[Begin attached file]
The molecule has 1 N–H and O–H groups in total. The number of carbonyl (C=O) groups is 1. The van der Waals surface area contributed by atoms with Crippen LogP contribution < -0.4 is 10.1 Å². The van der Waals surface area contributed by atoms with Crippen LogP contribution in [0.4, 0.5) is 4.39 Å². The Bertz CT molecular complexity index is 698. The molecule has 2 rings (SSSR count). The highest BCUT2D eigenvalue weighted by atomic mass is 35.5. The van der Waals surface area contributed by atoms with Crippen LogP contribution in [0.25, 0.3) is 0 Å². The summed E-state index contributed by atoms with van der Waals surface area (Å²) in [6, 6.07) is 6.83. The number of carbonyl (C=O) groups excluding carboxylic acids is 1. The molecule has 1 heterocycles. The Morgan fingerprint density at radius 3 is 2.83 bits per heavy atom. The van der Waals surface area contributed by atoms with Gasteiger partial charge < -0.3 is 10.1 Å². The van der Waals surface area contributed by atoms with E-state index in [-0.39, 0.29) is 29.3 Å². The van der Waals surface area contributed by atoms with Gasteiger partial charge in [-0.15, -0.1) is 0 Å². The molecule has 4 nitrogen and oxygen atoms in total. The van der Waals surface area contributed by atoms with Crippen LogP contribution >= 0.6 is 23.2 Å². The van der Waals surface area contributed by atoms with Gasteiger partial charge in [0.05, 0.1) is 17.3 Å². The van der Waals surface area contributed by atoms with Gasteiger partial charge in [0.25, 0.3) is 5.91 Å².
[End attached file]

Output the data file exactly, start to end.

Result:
The molecule has 1 N–H and O–H groups in total. The number of carbonyl (C=O) groups is 1. The van der Waals surface area contributed by atoms with Crippen LogP contribution < -0.4 is 10.1 Å². The van der Waals surface area contributed by atoms with Crippen LogP contribution in [0.4, 0.5) is 4.39 Å². The Bertz CT molecular complexity index is 698. The molecule has 2 rings (SSSR count). The highest BCUT2D eigenvalue weighted by atomic mass is 35.5. The van der Waals surface area contributed by atoms with Crippen LogP contribution in [0.25, 0.3) is 0 Å². The summed E-state index contributed by atoms with van der Waals surface area (Å²) in [6, 6.07) is 6.83. The number of carbonyl (C=O) groups excluding carboxylic acids is 1. The molecule has 1 heterocycles. The Morgan fingerprint density at radius 3 is 2.83 bits per heavy atom. The van der Waals surface area contributed by atoms with Gasteiger partial charge < -0.3 is 10.1 Å². The van der Waals surface area contributed by atoms with E-state index in [-0.39, 0.29) is 29.3 Å². The van der Waals surface area contributed by atoms with Gasteiger partial charge in [-0.15, -0.1) is 0 Å². The molecule has 4 nitrogen and oxygen atoms in total. The van der Waals surface area contributed by atoms with Crippen LogP contribution >= 0.6 is 23.2 Å². The van der Waals surface area contributed by atoms with Gasteiger partial charge in [0.05, 0.1) is 17.3 Å². The van der Waals surface area contributed by atoms with Gasteiger partial charge in [0.25, 0.3) is 5.91 Å².